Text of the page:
(www.MaritimeCyprus.com) Illicit drug producers continue to develop complex trafficking patterns, targeting commercial vessels and their crew to transit their supply through multiple stopover and transit points. The safety of the vessel, crew and their families can be at risk, and despite the existence of IMO Frameworks to protect crew when under investigation, unknowing seafarers and masters have been detained for extended periods of time in relation to drug trafficking incidents. It is imperative that the appropriate measures are employed and enforced rigorously to mitigate the likelihood and risk of being targeted by these drug trafficking syndicates.
Drug smuggling operations have long plagued the commercial shipping industry, with organised crime syndicates targeting commercial vessels to facilitate the global trafficking of illegal drugs. Despite efforts by governments and international bodies to curb trafficking operations, the global drug market continues to expand with increased demand.
The globalised nature of drug-smuggling operations makes vessels possible targets across Africa, Europe, North America and Asia, operating out of areas which may not be directly affiliated with drug production.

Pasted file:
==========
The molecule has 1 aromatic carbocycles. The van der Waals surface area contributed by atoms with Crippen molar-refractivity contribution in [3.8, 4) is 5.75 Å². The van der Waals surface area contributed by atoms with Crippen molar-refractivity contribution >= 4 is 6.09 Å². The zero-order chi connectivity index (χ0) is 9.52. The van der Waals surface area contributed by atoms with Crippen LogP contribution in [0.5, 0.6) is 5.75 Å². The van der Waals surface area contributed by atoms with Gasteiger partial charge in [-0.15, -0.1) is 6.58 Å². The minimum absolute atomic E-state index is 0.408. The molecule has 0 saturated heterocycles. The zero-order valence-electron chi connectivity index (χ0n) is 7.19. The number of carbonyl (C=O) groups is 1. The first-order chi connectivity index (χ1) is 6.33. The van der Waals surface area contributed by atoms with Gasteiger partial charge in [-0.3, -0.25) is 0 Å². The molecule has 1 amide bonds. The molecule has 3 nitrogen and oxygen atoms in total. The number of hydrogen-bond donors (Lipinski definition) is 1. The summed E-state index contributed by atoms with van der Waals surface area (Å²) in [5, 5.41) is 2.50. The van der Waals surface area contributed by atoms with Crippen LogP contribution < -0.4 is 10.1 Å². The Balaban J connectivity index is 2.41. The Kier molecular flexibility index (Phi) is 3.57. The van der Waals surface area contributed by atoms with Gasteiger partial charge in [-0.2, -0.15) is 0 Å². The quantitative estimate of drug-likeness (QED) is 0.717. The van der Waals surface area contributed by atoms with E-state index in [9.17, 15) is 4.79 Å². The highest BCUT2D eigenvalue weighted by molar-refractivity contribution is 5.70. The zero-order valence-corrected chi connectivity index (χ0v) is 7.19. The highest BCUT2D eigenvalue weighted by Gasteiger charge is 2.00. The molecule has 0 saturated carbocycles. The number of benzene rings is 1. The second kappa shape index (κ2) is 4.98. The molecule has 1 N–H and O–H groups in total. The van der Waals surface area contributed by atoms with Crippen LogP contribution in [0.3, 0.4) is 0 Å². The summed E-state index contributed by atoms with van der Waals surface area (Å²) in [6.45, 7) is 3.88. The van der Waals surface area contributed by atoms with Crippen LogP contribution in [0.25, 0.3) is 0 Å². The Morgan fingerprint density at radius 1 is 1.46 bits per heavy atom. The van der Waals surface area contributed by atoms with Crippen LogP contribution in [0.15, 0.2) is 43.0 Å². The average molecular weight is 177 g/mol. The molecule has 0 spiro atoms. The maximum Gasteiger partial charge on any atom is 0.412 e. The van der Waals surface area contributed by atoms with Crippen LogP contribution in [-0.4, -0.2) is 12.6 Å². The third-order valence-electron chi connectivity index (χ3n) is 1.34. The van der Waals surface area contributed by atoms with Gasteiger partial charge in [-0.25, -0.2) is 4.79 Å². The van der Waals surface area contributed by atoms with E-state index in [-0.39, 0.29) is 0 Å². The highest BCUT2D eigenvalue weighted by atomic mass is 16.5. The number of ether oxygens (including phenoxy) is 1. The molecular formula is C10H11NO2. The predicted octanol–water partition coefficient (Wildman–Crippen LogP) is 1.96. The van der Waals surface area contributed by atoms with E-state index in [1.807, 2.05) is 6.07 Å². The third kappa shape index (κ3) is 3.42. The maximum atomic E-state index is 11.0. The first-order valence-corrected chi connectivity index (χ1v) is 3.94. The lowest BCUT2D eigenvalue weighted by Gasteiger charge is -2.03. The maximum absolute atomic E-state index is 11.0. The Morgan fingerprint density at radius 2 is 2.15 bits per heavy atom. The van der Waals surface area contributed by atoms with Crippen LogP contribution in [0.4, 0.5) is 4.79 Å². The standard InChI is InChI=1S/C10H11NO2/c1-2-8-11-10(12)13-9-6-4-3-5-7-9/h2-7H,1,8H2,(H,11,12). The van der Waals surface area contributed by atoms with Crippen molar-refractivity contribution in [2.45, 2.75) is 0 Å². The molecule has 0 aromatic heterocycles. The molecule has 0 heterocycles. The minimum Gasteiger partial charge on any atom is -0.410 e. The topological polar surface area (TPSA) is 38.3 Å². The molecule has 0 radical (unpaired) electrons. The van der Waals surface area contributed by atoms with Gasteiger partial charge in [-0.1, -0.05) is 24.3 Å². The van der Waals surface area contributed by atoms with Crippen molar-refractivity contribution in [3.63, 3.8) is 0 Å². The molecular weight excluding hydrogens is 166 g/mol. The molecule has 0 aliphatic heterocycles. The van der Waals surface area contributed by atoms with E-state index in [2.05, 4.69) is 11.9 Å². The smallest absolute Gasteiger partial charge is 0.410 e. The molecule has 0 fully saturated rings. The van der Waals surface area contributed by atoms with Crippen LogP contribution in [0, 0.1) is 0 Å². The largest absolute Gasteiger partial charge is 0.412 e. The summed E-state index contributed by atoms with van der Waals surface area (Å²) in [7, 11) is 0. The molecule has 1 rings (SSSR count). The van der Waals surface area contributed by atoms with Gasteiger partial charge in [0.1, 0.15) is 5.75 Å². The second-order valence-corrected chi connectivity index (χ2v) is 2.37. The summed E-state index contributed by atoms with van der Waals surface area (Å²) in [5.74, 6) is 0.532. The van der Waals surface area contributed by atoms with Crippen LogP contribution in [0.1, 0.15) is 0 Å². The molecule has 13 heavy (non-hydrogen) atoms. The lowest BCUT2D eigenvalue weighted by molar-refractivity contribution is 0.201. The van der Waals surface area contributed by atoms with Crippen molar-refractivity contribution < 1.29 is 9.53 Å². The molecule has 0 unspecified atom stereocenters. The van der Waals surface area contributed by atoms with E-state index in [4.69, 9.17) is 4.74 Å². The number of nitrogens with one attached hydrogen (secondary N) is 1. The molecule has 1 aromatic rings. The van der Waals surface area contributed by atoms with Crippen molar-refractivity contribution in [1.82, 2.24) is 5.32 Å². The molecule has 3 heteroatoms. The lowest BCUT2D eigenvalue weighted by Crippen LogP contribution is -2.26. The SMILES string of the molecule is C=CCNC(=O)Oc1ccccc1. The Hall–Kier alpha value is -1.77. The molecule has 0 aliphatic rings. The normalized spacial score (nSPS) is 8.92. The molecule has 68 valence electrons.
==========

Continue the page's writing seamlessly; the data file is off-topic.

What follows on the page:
In 2017 both global seizures of cocaine rose to 1,275 tons, the largest quantity ever reported, and cocaine manufacturing reached an all-time high, estimated at some 1,976 tons. Europe has seen record figures in cannabis herb seizures and significant increases in amphetamine seizures, while figures out of The United States suggest increases in methamphetamine, heroine and fentanyl seizures at border posts from 2016 through to 2018. The effects of COVID-19 on the drug trafficking industry are yet to be determined, but greater levels of unemployment, financial insecurity and isolation alongside declining mental health is likely to grow the global market.
Dryad Global has prepared a guidance paper to mitigate the smuggling of drugs on commercial vessels. You can download it below:
Source: Dryad Global
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